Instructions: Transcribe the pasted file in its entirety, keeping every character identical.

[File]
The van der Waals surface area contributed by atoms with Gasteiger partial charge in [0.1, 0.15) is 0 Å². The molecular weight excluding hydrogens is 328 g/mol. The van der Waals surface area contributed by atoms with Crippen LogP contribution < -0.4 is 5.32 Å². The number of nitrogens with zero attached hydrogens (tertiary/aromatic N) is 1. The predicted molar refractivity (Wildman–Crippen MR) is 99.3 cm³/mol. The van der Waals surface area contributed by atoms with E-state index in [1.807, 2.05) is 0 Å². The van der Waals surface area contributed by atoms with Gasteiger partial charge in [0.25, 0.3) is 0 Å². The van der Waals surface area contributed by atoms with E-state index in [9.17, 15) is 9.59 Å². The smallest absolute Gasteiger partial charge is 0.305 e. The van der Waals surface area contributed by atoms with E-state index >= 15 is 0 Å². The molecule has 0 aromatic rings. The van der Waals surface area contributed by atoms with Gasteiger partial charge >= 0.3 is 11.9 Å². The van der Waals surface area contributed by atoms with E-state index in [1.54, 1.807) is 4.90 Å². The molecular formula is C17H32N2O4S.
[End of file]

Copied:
The van der Waals surface area contributed by atoms with Gasteiger partial charge in [0.1, 0.15) is 0 Å². The molecular weight excluding hydrogens is 328 g/mol. The van der Waals surface area contributed by atoms with Crippen LogP contribution < -0.4 is 5.32 Å². The number of nitrogens with zero attached hydrogens (tertiary/aromatic N) is 1. The predicted molar refractivity (Wildman–Crippen MR) is 99.3 cm³/mol. The van der Waals surface area contributed by atoms with E-state index in [1.807, 2.05) is 0 Å². The van der Waals surface area contributed by atoms with Gasteiger partial charge in [0.25, 0.3) is 0 Å². The van der Waals surface area contributed by atoms with E-state index in [9.17, 15) is 9.59 Å². The smallest absolute Gasteiger partial charge is 0.305 e. The van der Waals surface area contributed by atoms with E-state index >= 15 is 0 Å². The molecule has 0 aromatic rings. The van der Waals surface area contributed by atoms with Gasteiger partial charge >= 0.3 is 11.9 Å². The van der Waals surface area contributed by atoms with E-state index in [1.54, 1.807) is 4.90 Å². The molecular formula is C17H32N2O4S.